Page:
Appaloosa (**1/2 out of ****)
(Director: Ed Harris, Starring: Ed Harris, Viggo Mortensen, Renee Zellweger, Jeremy Irons, Lance Henriksen, Running Time: 118 min, Rating: R)
Ed Harris directs and stars in this methodical, lumbering character study. If you’ve ever wanted to see a movie focus squarely on two characters with a complete void of personality then this one’s for you. I love the Western as a genre and was thrilled to witness its resurrection last year with 3:10 To Yuma and The Assassination of Jesse James By The Coward Robert Ford, but with the comeback of any genre there are bound to be setbacks. This is the first. It doesn’t necessarily feel inauthentic and Harris has a good understanding of the material, but the movie spins its wheels and as a result comes off feeling more like a Lonesome Dove mini-series than a feature-length film. Still, you can tell it was made with a lot of respect and appreciation and he deserves praise for trying.
Harris is lawman Virgil Cole, who along with his longtime Deputy, Everett Hitch (Viggo Mortensen), must defend the lawless town of Appaloosa from murderous Rancher Randall Bragg (Jeremy Irons). The arrival of comely widower Allison French (Renee Zellweger) is complicated for Virgil, as he must wrestle with the foreign concept of “feelings” when she slowly emerges as the town whore. To both the film’s benefit and detriment the story doesn’t go in the direction you’d expect. Allison doesn’t exactly drive a wedge between Virgil and Everett in the way you’d think and the situation involving Braggs doesn’t have your standard resolution. The issues with Braggs are infinitely more interesting and better handled than the sub-plot with Zellweger’s Ally, which at times feels more like a needless distraction.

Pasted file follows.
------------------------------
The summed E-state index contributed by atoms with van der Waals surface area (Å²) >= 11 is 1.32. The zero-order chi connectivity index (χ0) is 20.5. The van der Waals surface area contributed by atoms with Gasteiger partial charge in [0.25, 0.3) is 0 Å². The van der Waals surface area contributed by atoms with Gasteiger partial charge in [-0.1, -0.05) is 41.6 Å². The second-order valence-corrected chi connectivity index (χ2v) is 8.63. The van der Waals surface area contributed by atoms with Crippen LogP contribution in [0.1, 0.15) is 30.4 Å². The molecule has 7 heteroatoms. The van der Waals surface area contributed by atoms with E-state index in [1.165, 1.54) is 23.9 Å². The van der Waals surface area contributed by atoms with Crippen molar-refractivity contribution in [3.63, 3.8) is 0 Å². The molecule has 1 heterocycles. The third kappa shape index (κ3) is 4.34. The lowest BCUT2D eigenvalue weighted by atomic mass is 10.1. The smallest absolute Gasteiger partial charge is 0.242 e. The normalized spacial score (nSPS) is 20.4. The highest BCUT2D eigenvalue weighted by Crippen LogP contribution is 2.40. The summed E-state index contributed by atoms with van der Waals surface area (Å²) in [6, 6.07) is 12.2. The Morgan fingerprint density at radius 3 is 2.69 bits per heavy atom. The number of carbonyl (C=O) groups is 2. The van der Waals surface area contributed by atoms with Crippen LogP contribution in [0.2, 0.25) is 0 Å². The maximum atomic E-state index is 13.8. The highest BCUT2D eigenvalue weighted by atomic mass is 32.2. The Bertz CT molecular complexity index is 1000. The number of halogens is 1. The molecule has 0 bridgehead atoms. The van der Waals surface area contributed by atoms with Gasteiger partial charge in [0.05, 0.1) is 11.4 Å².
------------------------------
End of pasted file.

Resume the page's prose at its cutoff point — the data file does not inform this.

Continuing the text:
Harris tackles the grizzled Eastwood badass lawman type role (think High Plains Drifter) well, but while he’s a gifted actor, he’s also a draining one to watch for 2 hours for obvious reasons. Not surprisingly, Mortensen gives the film’s best performance and even though he’s relegated to the background until the final 40 minutes he still makes a strong impression. The chemistry between him and Harris is a highlight despite the fact neither character is particularly exciting. Irons wages war with his accent. The casting of Zellweger seems slightly off, but that could be more because we’re not accustomed to seeing the depiction of a traditional Western woman on screen, faults and all. To her credit, she dives into the role head first, dirtying herself up (literally and figuratively).
Appaloosa can’t help but suffer from the release of two 4-star Westerns last year. There really isn’t enough here to sustain a film that’s appropriate in scope for the genre, despite Harris’ firm direction. Visually, it isn’t that interesting either as cinematographer Dean Semler won’t be mistaken for the next Roger Deakins any day soon, as impossible as that standard is to live up to. The film doesn’t work but in the very least it’s a noble near miss. Plus, you can’t go wrong with some Tom Petty over the closing credits.
My Best Friend's Girl (**1/2 out of ****)
(Director: Howard Deutch, Starring: Dane Cook, Kate Hudson, Jason Biggs, Alec Baldwin, Running Time: 101 min., Rating: Unrated)
We’re getting to the point where Kate Hudson should start reimbursing audiences for the money they’ve wasted on her films. But as much as I’ve disapproved of her career direction this past decade and the fact that it’s never a good sign when the actors somehow give a bad performance in the movie's poster, this isn’t one of the year’s worst films like you’ve heard. Not even close.